outside generic functionality.

    > What I have seen about powershell is that it is some sort of a gimmick
    > that looks nice but has not been used for anything.


    It's no gimmick. And it's already used for a lot, for instance, Exchange
    2007 requires it for maintenance and provides it's own Exchange sub-shell.

    > However, we did not retrain developers, as much as we tried to stay
    > posix compliant in our programming. If a program says fopen, connect,
    > select etc, it can usually run well under both platforms without too
    > much effort. It is when you start using proprietary "features" like
    > that powershell, or MFC, then you are stuck with a platform.


    And thus your problem. You did not use Windows in the way it's designed to
    be used, and instead decided to do high volume high intensive tasks with
    generic API's. Yes, Posix stuff will work on Windows, but you're going to
    lose performance. You would have been better off running it under Services
    for Unix, i think you would have gotten far better performance.

    > We are not stuck with Linux either and our programs can run on
    > Windows, and could probably be ported to FreeBSD without too much
    > trouble.


    As I said, since you want to write Unix programs for Windows, you might as
    well just run them on Unix.

  15. Re: My employer completed migration of apps to Linux

    On Sun, 02 Nov 2008 09:08:17 +0100, John Kloosterman wrote:

    > Erik Funkenbusch wrote:
    >> On Fri, 31 Oct 2008 16:30:49 -0500, Ignoramus27079 wrote:
    >>
    >> Interesting. You seem to live up to your name. See below:
    >>

    > [snipped a lot of crap]
    >
    > Dot't you get it in your thick scull?
    >
    > He Likes Linux and don't want to use Windows. Thats it!
    > Nothing more, nothing less.


    I think the thickness is on yours. You've just succinctly stated my point.

    He had a pre existing prejudice against Windows, and he seemed to
    deliberately engineer his solutions in ways that would make them perform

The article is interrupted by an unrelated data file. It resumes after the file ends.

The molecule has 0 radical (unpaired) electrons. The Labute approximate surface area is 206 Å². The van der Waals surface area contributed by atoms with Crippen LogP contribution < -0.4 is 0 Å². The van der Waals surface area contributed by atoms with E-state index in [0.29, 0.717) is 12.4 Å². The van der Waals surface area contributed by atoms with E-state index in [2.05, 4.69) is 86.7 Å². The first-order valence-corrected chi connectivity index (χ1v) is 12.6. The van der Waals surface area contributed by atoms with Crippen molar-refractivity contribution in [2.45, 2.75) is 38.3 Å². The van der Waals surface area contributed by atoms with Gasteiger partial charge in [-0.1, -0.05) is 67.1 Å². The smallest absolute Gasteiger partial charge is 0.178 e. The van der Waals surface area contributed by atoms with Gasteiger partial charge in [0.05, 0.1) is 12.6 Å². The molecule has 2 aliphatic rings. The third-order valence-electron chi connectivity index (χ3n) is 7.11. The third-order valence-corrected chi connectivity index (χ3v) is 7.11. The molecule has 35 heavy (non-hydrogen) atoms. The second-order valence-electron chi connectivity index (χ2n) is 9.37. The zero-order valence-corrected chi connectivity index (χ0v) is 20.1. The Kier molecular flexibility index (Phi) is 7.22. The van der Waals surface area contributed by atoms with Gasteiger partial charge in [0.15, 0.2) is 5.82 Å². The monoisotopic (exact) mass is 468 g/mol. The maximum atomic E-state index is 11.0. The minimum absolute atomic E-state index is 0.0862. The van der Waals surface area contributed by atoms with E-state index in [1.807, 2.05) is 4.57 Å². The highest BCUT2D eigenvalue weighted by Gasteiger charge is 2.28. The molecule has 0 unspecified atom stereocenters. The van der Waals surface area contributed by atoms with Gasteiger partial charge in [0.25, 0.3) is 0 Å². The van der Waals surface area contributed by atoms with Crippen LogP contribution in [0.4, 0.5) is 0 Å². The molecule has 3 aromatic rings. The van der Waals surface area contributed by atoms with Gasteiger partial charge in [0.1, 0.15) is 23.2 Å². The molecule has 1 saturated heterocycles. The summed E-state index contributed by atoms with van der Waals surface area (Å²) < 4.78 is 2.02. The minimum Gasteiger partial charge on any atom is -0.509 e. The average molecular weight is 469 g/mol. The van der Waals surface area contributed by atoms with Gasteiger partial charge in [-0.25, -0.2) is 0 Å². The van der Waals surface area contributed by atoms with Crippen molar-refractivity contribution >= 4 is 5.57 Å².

worse on Windows.

    > Why does he have to defend his choice as Linux is obviously
    > working for him? Is it a crime not to use windows?


    Of course not, but don't claim Linux is "better" when you didn't use
    Windows in the way it was designed to be used. It's like someone claiming
    they tried to use Linux for their apps (running under Wine) and that things
    just work better under Windows.

    That's not the fault of Linux (though it may be partially the fault of
    Wine).

    > It looks to me like you are trying to say that...


    That's because you can't seem to understand the point.

    > Seems to me like you are a arrogant (and maybe paid?)
    > windows user trying to bash a Linux user for his (also in my
    > opinion) good choice. Now - go home to your beloved Richmond
    > an go play with the other brainless guys over there...


    Yes, of course. Why is it whenever peoples conceptions are challenged,
    they immediately start calling people paid shills? Talk about "arrogance"
    to believe that you matter so much to a company like Microsoft that they
    would pay people to argue with you.

  16. Re: My employer completed migration of apps to Linux

    Erik Funkenbusch wrote:

    > Windows has had parallel compiling for years.


    Like most things from Microsoft, it's /never/ worked properly.

    //snipped a load of marketing drivel///

    > I highly doubt this vague, nebulous "runs better" comment.


    You can "doubt" all you like. Without exception, /all/ /our/ hardware runs
    better /without/ the overhead, instability and insecurity of Windoze.

    > Esepcially since you don't even bother to mention what environments you're
    > using, what tools you're using, what the apps do, etc..


    All of which are probably commercially sensitive - I certainly wouldn't tell
    the world at large about what my company does with its computers.

    >> Due to much improved scripting, our production support people are also
    >> able to do a lot less.

    >
    > Also utter BS. The single most advanced scripting environment available
    > for general purpose computers is PowerShell. It blows the doors of any
    > other scripting environment out there.


    *Wrong*

    >> Altogether, the efforts to maintain those linux boxes and their
    >> software (including our software) are many times less than that
    >> required for Windows, plus no performance issues. Changes can be
    >> rolled out in minutes. Scripts make a lot less mistakes than humans,
    >> etc.

    >
    > And somehow you managed to retrain all your developers without any loss of
    > productivity or migration issues. Yeah, right. If what you say is true,
    > you have the single most amazing development staff on the planet.


    My company was in a similar situation a few years ago. The developers were
    given the opportunity before the migration to retrain. Those who did
    continued in employment with us, those who refused (and there were a few)